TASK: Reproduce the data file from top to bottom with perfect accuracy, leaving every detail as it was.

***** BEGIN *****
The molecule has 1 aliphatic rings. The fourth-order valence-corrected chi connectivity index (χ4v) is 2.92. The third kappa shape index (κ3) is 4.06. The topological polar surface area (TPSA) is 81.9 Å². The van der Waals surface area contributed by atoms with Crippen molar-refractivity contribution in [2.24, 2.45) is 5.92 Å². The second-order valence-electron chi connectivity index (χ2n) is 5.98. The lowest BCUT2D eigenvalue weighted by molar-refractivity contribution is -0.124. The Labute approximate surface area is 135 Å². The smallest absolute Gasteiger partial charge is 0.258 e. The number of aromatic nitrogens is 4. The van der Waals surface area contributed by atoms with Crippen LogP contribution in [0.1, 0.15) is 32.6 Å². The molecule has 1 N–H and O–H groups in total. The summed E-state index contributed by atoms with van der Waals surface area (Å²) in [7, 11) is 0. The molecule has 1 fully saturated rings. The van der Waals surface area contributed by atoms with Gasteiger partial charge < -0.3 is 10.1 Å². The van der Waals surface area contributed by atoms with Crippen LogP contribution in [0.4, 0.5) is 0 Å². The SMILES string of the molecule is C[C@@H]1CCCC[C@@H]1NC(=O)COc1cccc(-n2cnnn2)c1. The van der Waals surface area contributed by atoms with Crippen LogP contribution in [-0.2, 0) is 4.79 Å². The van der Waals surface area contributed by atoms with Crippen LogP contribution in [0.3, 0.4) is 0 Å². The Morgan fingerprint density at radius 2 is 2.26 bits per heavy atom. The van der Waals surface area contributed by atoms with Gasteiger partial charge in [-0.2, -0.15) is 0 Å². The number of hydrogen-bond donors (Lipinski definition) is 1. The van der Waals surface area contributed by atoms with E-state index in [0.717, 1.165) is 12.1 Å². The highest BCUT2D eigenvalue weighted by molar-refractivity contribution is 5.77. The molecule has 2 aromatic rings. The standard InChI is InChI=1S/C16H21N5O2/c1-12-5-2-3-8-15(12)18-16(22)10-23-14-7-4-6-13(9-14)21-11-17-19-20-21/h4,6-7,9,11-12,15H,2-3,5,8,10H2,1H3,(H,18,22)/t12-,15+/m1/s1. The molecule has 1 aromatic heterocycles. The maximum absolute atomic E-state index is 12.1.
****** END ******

The molecule has 1 aliphatic rings. The fourth-order valence-corrected chi connectivity index (χ4v) is 2.92. The third kappa shape index (κ3) is 4.06. The topological polar surface area (TPSA) is 81.9 Å². The van der Waals surface area contributed by atoms with Crippen molar-refractivity contribution in [2.24, 2.45) is 5.92 Å². The second-order valence-electron chi connectivity index (χ2n) is 5.98. The lowest BCUT2D eigenvalue weighted by molar-refractivity contribution is -0.124. The Labute approximate surface area is 135 Å². The smallest absolute Gasteiger partial charge is 0.258 e. The number of aromatic nitrogens is 4. The van der Waals surface area contributed by atoms with Crippen LogP contribution in [0.1, 0.15) is 32.6 Å². The molecule has 1 N–H and O–H groups in total. The summed E-state index contributed by atoms with van der Waals surface area (Å²) in [7, 11) is 0. The molecule has 1 fully saturated rings. The van der Waals surface area contributed by atoms with Gasteiger partial charge < -0.3 is 10.1 Å². The van der Waals surface area contributed by atoms with Crippen LogP contribution in [0.4, 0.5) is 0 Å². The SMILES string of the molecule is C[C@@H]1CCCC[C@@H]1NC(=O)COc1cccc(-n2cnnn2)c1. The van der Waals surface area contributed by atoms with Crippen LogP contribution in [-0.2, 0) is 4.79 Å². The van der Waals surface area contributed by atoms with Crippen LogP contribution in [0.3, 0.4) is 0 Å². The Morgan fingerprint density at radius 2 is 2.26 bits per heavy atom. The van der Waals surface area contributed by atoms with Gasteiger partial charge in [-0.2, -0.15) is 0 Å². The number of hydrogen-bond donors (Lipinski definition) is 1. The van der Waals surface area contributed by atoms with E-state index in [0.717, 1.165) is 12.1 Å². The highest BCUT2D eigenvalue weighted by molar-refractivity contribution is 5.77. The molecule has 2 aromatic rings. The standard InChI is InChI=1S/C16H21N5O2/c1-12-5-2-3-8-15(12)18-16(22)10-23-14-7-4-6-13(9-14)21-11-17-19-20-21/h4,6-7,9,11-12,15H,2-3,5,8,10H2,1H3,(H,18,22)/t12-,15+/m1/s1. The molecule has 1 aromatic heterocycles. The maximum absolute atomic E-state index is 12.1.